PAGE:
Dr Graham Little PhD AFNZIM MInstD MNZIC
In the previous articles we have established first that as a species a major causal factor shaping why we do what we do is how we think about things, and we discussed how the conscious thoughts people have about some circumstance are the contents of a 'frame' or 'transparency' we then drafted a key proposition about people as follows.
People 'see' any situation according to the transparency they use and will act according to that content of that transparency.
Frames or transparencies direct and otherwise orientate how we 'see' things, to the extent that if we are orientated some particular way, such as seeing a house to 'buy' it, then we will likely not see those aspects of a house related to burgling it. We then carried the argument further and applied it to work circumstances. Obviously the content of the transparency called let's say 'my job' will have a profound impact on how the person sees their job and so profoundly influence what they do at work. Now given the goal<=>action principle, namely that for every goal there are actions needed to ensure the goal is achieved - no point in setting the goal of writing a novel and then never putting pen to paper, or these days never tap keys on your computer - and since every job has outputs, call them key performance indicators, it must also have key actions. I call these key actions the 'ideal behaviours' in the job; 'ideal' in the sense that doing them with due commitment gives the best chance of the best result. Doing the ideals fully and thoroughly does not guarantee success, but not doing the ideals guarantees failure.
The leadership target is now very, very clear, namely to build in the mind of every person transparencies that give clear KPIs and clear ideals relative to those KPIs. What is then left is to get the caring and commitment to deliver the ideals to standard to enable the KPIs being achieved to standard.
It is not enough for people to 'see' their job as a written set of outputs and ideals; this is just not complex enough. It is up to the manager or team leader to discuss with the person how they will interpret the ideal and actually act out the behaviours needed. The transparency is embedded deeper into the person's psyche by linking the written set of ideals with actual images of behavior where the person 'sees' themselves doing the action needed. This argument results in the overall proposition as follows.
People 'see' any situation according to the transparency they use and will act according to that content of that transparency. In business this means that each person must be clear on what is expected of them (outputs or key performance indicators - KPIs) and the key actions that best enable the KPIs to be achieved. Also, it is not sufficient for the person to know the written sets of outputs and actions; they need to be able to visualize what to do and to 'see' themselves doing it.
The transparency and the images of the action needed become even more powerful if they are embedded further into the person psyche by becoming attached to positive emotions. The request on the person is to perform, that is to do the ideals as well as they are able. The first thing the leadership can do is to celebrate with the person when they do perform; there are many, many other ways for developing positive emotions and positive feel in a team, and I will not recite them here, rather make a list for yourself, or ask the OPD consultant to visit and help brainstorm a list for your business.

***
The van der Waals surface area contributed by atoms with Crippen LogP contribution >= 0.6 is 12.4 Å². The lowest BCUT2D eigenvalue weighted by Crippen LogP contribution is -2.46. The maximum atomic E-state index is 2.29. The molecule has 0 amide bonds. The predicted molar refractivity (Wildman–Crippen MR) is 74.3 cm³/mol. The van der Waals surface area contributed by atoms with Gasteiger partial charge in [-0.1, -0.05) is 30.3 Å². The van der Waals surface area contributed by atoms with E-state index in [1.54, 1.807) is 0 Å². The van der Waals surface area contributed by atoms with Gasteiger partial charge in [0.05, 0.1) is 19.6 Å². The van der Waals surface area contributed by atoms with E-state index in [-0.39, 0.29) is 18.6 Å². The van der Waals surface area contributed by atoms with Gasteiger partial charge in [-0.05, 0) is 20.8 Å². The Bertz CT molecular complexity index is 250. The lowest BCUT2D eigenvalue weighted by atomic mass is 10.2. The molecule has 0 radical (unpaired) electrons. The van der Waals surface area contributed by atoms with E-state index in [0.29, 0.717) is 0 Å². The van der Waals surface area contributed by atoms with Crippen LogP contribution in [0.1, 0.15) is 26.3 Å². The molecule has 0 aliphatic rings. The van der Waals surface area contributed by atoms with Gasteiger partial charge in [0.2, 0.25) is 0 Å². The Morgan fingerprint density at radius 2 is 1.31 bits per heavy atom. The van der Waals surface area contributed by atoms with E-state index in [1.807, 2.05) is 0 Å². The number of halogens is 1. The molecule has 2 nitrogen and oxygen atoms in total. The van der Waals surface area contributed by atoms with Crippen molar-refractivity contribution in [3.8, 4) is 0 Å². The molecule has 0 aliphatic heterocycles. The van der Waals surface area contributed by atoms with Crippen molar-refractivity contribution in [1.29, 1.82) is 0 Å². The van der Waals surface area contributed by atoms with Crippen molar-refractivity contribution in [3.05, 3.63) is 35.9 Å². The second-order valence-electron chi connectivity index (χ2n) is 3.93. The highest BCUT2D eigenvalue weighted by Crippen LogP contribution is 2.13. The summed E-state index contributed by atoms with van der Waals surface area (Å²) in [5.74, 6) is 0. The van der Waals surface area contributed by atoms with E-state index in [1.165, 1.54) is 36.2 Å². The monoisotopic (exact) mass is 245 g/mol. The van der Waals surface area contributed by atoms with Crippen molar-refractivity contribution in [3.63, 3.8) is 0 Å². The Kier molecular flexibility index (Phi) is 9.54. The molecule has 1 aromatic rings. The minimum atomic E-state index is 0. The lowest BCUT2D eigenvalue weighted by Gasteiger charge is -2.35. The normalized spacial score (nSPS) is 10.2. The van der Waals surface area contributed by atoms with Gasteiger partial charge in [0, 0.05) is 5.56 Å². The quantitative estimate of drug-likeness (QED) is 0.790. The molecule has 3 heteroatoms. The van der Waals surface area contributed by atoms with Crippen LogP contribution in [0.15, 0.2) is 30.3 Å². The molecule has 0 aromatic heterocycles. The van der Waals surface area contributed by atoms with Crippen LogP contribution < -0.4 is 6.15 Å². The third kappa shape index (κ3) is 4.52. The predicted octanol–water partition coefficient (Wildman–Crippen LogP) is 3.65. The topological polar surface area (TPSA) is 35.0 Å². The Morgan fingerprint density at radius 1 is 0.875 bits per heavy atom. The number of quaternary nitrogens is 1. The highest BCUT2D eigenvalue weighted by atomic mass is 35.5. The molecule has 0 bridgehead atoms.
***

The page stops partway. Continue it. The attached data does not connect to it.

So far I have presented the model of the psyche as dominated by transparencies, images of self doing things, with emotions attached; but the psyche is in fact much more complicated than that. Transparencies do not or very seldom come single, or even in pairs. I suggested thinking of transparencies like 'buy and burgle" as in a box in the front of the brain, and so when we look or think of some situation, up pops the way we view it. The complexity is that when we think of some situation a whole box of transparencies pops up on that topic. Imagine it is like driving the car using heads up display of maps, but there is in place several maps of different routes all at once. How clear do you think the view is now…? How accurate do we see the direction…? I suggest that depending on the exact content of those transparencies the view can be very, very clouded with various conflicting messages. 'I want to do a good job, but it just makes the owner more money'; 'the KPIs are clear, but I don't really see the point of it at all'; 'I am expected to care, yet the company never cares about me'. And so on.
The first crucial acts of leadership is to build clear transparencies carrying the KPIs and the ideals and link both to images of the person doing it supported by positive emotions bought about by effective leader support. The quality of the content of the transparency will lift performance to a basic level. But to go beyond this you need then align all potential transparencies related to 'my job', 'work', 'business in society' and then also relate to other key transparencies which not formally related to work, but which will significantly influence people's behaviours, for example, transparencies on self esteem and self confidence and those on the extent people think they can manage their emotions and control their feelings to do a more professional job at work. We at OPD specialize in building and aligning transparencies, we have the best global model available, and we understand how to do this better than any other organization. We can and will make a difference.